UPDATE: A previous version of this story incorrectly stated that Anibal Sacco works for Core Security. Sacco left Core Security last year to start Cubica Labs.
LAS VEGAS – Nearly every PC has an anti-theft product called Computrace embedded in its BIOS PCI Optional ROM or its unified extensible firmware interface (UEFI). Computrace is a legitimate, trusted application developed by Absolute Software. However, it often runs without user-consent, persistently activates itself at system boot, and can be exploited to perform various attacks and to take complete control of an affected machine.
Kaspersky Lab researchers Vitaly Kamluk and Sergey Belov along with Anibal Sacco of Cubica Labs earlier presented their research in a briefing titled “Absolute Computrace Revisited” six months ago at the Kaspersky Security Analyst Summit (SAS) in the Dominican Republic. They presented an updated version of that talk at Black Hat last week.
Computrace should not be enabled by default. Absolute Software’s technical documentation says that Computrace should be enabled either by the user or by IT departments with admin control of work machines. In fact, to this point, Kamluk, Sacco and Belov can only guess at how Computrace is enabled by default on many out-of-the-box PCs. At present they believe the software is being unintentionally initiated by manufacturers.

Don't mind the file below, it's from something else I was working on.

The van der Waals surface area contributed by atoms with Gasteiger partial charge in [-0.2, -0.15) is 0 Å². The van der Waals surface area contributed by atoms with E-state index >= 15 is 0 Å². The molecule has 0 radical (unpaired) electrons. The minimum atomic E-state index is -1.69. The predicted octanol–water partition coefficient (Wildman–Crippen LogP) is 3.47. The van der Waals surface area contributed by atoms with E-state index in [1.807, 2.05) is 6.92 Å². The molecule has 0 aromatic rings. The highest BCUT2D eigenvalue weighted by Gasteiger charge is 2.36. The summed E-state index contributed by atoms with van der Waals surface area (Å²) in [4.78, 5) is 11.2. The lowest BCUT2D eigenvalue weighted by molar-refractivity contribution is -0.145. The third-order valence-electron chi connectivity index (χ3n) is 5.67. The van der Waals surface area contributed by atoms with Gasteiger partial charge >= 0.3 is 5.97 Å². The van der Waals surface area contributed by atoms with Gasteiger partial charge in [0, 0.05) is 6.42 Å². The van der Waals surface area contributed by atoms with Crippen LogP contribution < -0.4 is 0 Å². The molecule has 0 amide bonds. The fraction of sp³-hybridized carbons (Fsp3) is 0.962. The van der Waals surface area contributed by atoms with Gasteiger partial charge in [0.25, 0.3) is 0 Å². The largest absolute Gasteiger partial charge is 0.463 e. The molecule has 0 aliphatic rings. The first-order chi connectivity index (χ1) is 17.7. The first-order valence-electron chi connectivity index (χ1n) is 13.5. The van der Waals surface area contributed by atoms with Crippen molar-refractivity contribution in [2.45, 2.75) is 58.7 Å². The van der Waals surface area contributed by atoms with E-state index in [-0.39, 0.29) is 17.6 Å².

Furthermore, once Computrace is enabled, it is incredibly persistent and very difficult to remove or even turn off.
“We believe that persistence was erroneously activated,” Kamluk and Saccco said. “It could be a bug in this tool or a human error. We don’t think this bug was introduced on purpose.”
One of the problems – as was highlighted at SAS – is that Computrace does not enforce encryption when it communicates and it does not verify the identity of the remote server from which it receives commands. This is particularly irksome given how Computrace works: first the persistence modules in BIOS/UEFI update a system’s default autochk.exe. Then the new autochk.exe drops and registers a new system service called rpcnetp. Rpcnetp, in turn, talks to the Absolute server and is replaced by rcpnet, which is a core remote administration module that is restored if the user deletes it.
In other words, the way Computrace interacts with Absolute could expose users to man-in-the-middle attacks. Back in February, Kamluk described Computrace’s exploitability as follows:
“The software is extremely flexible. It’s a tiny piece of code which is a part of the BIOS. As far as it is a piece of the BIOS, it is not very easy to update the software as often. So they made it very extensible. It can do nearly anything. It can run every type of code. You can do to the system whatever you want. Considering that the software is running on these local system privileges, you have full access to the machine. You can wipe the machine, you can monitor it, you can look through the webcam, you can actually copy any files, you can start new processes. You can do absolutely anything.”
A half year later, Computrace remains exploitable. In addition to that, Kamluk’s presentation at Black Hat last week included the disclosure of a new remote code execution vulnerability, a demonstration of how Computrace can be used as a removal-resistant backdoor capable of bypassing security software, and an examination of how Computrace is running on so many machines.